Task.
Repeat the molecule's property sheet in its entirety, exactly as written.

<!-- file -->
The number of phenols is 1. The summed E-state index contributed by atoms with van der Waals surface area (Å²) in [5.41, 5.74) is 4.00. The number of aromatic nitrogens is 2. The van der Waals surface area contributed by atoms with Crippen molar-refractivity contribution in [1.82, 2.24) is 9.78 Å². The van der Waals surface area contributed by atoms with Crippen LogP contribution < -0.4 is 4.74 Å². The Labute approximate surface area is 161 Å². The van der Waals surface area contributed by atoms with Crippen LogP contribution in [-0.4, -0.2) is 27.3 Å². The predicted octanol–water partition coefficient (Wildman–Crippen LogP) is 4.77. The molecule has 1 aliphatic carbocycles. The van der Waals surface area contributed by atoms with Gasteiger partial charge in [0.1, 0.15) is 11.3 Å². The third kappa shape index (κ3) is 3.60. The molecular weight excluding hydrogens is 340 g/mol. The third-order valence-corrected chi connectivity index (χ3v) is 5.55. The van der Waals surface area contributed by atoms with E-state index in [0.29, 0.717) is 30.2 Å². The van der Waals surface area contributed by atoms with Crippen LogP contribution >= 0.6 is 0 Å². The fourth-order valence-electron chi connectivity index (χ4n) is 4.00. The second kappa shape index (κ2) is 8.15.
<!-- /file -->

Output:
The number of phenols is 1. The summed E-state index contributed by atoms with van der Waals surface area (Å²) in [5.41, 5.74) is 4.00. The number of aromatic nitrogens is 2. The van der Waals surface area contributed by atoms with Crippen molar-refractivity contribution in [1.82, 2.24) is 9.78 Å². The van der Waals surface area contributed by atoms with Crippen LogP contribution < -0.4 is 4.74 Å². The Labute approximate surface area is 161 Å². The van der Waals surface area contributed by atoms with Crippen LogP contribution in [-0.4, -0.2) is 27.3 Å². The predicted octanol–water partition coefficient (Wildman–Crippen LogP) is 4.77. The molecule has 1 aliphatic carbocycles. The van der Waals surface area contributed by atoms with Gasteiger partial charge in [0.1, 0.15) is 11.3 Å². The third kappa shape index (κ3) is 3.60. The molecular weight excluding hydrogens is 340 g/mol. The third-order valence-corrected chi connectivity index (χ3v) is 5.55. The van der Waals surface area contributed by atoms with E-state index in [0.29, 0.717) is 30.2 Å². The van der Waals surface area contributed by atoms with Crippen LogP contribution >= 0.6 is 0 Å². The fourth-order valence-electron chi connectivity index (χ4n) is 4.00. The second kappa shape index (κ2) is 8.15.